When asked if I include photography in my list of services as a freelancer, I usually sheepishly explain that although I will shoot photos to go with articles, I would never market myself as a photographer. I know a lot of real photographers; and I am but an amateur in comparison.
Even as a hobbyist, though, I have been trying to improve my skills since returning to photography nearly two years ago. This blog post has been on my mind for the past few months — ever since I watched an episode of The Grid about becoming a better photographer in 2013. Like most (if not all) journalism students, I had some formal photography and Photoshop training in college, but that’s only enough to graduate as a competent news photographer (with still a lot to learn).
That episode inspired me to start focusing this year and actually think about how I can improve my photography. The first thing Scott Kelby said is that everybody interested in improving has to decide what kind of photographer they want to be. You can’t be an expert in every photography style, and that’s the truth. The wedding photographer may make a piss-poor sports photographer, as an example.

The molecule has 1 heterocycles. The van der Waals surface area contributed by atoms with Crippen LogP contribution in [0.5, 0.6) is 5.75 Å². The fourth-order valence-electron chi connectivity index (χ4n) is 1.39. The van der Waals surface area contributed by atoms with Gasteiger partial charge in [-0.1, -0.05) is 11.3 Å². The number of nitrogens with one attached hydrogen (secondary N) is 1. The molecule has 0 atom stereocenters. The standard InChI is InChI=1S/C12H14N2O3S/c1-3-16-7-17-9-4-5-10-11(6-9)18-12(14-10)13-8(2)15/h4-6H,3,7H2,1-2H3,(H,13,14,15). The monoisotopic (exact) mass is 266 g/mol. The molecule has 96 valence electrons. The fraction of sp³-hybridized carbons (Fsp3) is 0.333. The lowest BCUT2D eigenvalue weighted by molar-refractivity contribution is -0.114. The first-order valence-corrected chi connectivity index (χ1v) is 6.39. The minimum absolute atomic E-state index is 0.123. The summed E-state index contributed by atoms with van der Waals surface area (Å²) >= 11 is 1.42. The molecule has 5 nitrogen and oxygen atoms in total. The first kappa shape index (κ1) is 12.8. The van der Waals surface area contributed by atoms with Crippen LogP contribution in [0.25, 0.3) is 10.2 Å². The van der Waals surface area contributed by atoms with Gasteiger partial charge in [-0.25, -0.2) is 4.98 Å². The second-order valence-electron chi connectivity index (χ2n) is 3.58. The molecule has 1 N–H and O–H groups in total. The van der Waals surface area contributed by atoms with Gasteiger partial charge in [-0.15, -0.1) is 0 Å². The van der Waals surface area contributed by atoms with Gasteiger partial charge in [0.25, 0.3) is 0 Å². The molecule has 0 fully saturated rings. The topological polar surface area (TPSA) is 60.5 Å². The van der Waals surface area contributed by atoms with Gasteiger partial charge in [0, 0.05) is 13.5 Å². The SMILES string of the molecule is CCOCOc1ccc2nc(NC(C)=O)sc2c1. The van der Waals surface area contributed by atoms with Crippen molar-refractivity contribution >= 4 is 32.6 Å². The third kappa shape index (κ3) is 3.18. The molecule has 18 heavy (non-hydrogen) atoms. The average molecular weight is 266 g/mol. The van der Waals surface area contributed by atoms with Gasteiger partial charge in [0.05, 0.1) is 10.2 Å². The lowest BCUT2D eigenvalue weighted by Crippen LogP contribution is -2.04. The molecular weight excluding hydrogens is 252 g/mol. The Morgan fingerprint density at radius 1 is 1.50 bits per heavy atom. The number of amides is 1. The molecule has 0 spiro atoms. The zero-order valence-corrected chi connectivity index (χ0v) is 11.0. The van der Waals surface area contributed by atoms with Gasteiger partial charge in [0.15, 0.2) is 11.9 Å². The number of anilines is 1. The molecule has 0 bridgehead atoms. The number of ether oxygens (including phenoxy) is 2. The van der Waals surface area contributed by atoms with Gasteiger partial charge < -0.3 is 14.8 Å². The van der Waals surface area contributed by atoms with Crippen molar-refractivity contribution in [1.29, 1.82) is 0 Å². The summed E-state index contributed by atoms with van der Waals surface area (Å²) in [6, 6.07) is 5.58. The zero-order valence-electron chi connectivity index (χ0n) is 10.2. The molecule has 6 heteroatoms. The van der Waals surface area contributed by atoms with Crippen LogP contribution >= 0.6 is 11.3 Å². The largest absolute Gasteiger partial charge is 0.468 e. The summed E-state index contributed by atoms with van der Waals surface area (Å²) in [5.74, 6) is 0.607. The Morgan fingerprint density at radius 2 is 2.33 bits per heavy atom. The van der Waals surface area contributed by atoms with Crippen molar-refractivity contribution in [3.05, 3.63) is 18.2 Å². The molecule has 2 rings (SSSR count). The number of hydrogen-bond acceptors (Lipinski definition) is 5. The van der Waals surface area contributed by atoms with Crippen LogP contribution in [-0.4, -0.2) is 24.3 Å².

So I’ve been thinking a lot about what I enjoy shooting and what I would like to improve on. In looking back over my photos on Facebook, for instance, I find I take a lot of pictures of animals and the outdoors. Those are things I really enjoy, and as photography goes, that’s where I would really like to focus — capturing the spirit of both pets and wildlife, as well as capturing the beauty of the natural world (from landscapes to aurora shots).
Volunteering at the Fort Smith Animal Shelter provides the opportunity to work with dogs and cats, and being so near to Wood Buffalo National Park helps me get access to a variety of wildlife.
This is only a first step, of course. There is a lot to do to improve my photography in these areas. I think I’ve already improved a little bit, though. Here’s one of my favourite recent shots from the FSAS. This is Moose:
I really wanted to capture him “behind bars,” so to speak. I think I succeeded.